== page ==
When Can I Get An Expungement?

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Facing criminal charges is difficult and may leave you wondering if you have any options to mitigate the damage of being convicted of a crime will have on your life. You may find it difficult to get a job, buy a house, or even apply to college. Fortunately, not all criminal records are permanent. Some are expungable, which means that the charge will no longer appear on your record. 

You may be eligible for the expungement of your conviction: 

If the Charges Were Dismissed  

A case can be dismissed with or without prejudice, meaning that the charges against you have been dropped either permanently or temporarily. A dismissal with prejudice indicates that the case is permanently closed, while a dismissal without prejudice leaves the window open for the prosecution to charge you a second time. Even if your case is dismissed, you must act to have it expunged for it to come off your criminal record.

If the Court Did Not File Charges

If you weren’t charged by the court after being arrested, you may think there’s no reason to have your records expunged. Unfortunately, even arrests are on that record, including information about what you were arrested for and that it was sent to the District Attorney for prosecution, even if the arrest was false or made in error. That said, these records are typically simple to have expunged since no charges were actually filed. 

If Your Appeal Is Successful and Your Conviction Reversed  

If your conviction was reversed after going through the appeals process, it may be possible for the action to be expunged from your criminal record. This means that a higher court has decided that your conviction was erroneous and has instructed the lower court to dismiss or retry your case. Not all criminal offenses are eligible for expungement, but you may have the option to have the records sealed. 

How to Get Legal Support When Seeking an Expungement    

Being convicted of a crime seems like a life sentence, and you may be worried that your criminal record will follow you around forever. This may not be the case, and you may be eligible to have your records sealed or even expunged. 

Scott Cerbin is an experienced New York criminal defense attorney that can help. Contact our office today to book your consultation at 718-596-1829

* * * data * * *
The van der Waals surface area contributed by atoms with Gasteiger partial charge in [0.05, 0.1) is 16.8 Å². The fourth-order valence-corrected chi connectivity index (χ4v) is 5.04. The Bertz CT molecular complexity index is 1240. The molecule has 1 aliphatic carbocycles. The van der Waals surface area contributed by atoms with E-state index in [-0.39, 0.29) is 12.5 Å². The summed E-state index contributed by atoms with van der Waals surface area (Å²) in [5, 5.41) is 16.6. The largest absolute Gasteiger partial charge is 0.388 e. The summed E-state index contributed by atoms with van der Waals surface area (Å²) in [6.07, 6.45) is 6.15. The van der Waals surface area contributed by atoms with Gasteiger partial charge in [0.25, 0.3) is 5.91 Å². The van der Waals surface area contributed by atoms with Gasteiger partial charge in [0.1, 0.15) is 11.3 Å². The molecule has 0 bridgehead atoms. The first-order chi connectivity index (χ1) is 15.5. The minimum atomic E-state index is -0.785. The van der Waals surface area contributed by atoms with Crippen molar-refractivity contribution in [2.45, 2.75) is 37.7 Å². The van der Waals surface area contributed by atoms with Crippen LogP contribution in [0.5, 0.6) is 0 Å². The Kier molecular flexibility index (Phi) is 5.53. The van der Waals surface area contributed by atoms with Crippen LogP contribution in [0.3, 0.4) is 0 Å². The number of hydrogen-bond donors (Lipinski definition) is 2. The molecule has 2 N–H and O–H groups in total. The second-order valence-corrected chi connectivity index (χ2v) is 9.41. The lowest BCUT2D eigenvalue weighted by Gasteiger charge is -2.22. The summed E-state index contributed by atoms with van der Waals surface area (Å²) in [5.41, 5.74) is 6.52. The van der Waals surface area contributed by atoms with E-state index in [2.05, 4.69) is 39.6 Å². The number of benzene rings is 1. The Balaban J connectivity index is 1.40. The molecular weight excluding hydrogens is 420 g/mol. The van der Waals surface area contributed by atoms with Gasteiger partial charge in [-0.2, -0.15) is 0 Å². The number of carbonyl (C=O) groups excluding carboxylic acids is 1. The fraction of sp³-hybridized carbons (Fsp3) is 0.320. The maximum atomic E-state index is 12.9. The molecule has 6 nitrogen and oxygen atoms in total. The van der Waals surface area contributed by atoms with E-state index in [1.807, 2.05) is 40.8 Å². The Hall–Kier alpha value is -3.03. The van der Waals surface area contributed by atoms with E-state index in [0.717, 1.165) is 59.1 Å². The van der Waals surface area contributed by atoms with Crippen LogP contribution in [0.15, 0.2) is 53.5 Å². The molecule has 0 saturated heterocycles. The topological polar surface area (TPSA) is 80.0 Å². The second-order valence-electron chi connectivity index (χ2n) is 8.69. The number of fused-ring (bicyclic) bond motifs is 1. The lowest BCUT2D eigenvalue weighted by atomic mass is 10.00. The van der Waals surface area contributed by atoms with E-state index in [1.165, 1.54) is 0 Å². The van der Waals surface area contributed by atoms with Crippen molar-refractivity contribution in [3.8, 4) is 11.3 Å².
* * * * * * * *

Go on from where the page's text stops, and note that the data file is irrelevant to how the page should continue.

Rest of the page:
By : First Page Attorney | April 22, 2021 | Case Results

What’s Next If I’m Charged With Acting As a Criminal Co-Conspirator?

Brooklyn Arrest Lawyer

It’s a common misconception that if a person didn’t commit an actual crime, they can’t be considered legally responsible for any part of it. However, you could be charged with conspiring to commit the crime, and proving your innocence can be tough. You’ll need strong evidence that illustrates how you were uninvolved in the incident. Here’s how to seek legal support if you’ve been accused of assisting a person who was breaking the law.

Find Out How You’ll Be Treated as a Criminal Accomplice Under the Law 

In legal terminology, directly committing a crime means that you are the “principal” of the act. Anyone that helps is considered a conspirator, co-conspirator, or accomplice. Often, accomplices are considered just as criminally responsible as the principal of the offense and may face the same charges. If someone died or was seriously hurt in the commission of the crime, this is even more likely.

Understand What the Prosecution Will Be Bringing Forward to Prove Their Argument 

Prosecutors are responsible for bringing forward evidence to prove you aided the principal and it’s important to understand how they plan on meeting that burden of proof. Certain elements will need to be proven by prosecutors to successfully convict you of criminal conspiracies, such as: 

  • Your behavior was indeed criminal under the law 
  • Your identity was not misjudged or mistaken; it was you that acted as an accomplice
  • You had full knowledge of your actions being illegal, or you reasonably should have been expected to know 

You should take the initiative to gather as much evidence as you can that directly challenges the evidence that prosecuting attorneys are attempting to use against you. If you weren’t with the person who committed the crime, you may have proof like a receipt or the testimony of a friend who can say you were with them. 

Another potential option is to specifically show how you would not have had knowledge of the crime being committed or any reason to suspect a criminal offense was in progress. 

Don’t Wait to Get Legal Help From an Experienced Defense Lawyer in New York

New York criminal defense attorney Scott Cerbin is an aggressive ally in the courtroom; something anyone charged with being a criminal accomplice needs. When your reputation is on the line and the pressure is mounting, you need someone on your side. Contact Attorney Cerbin today to get more information or to schedule a consult at 718-596-1829. 

By : First Page Attorney | April 19, 2021 | Criminal Defense

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I am attorney Scott G. Cerbin, Esq., and my firm is located in downtown Brooklyn near the Borough Hall and Jay Street stops. The Law Office Of Scott G. Cerbin, Esq., PLLC, offers free initial consultations to individuals living within all five New York City boroughs. You can reach me at any hour of the day or night, regardless of the complexity of your issue.

To schedule your initial consultation or to learn more about my firm, call 718-596-1829 or complete the lawyer contact form below.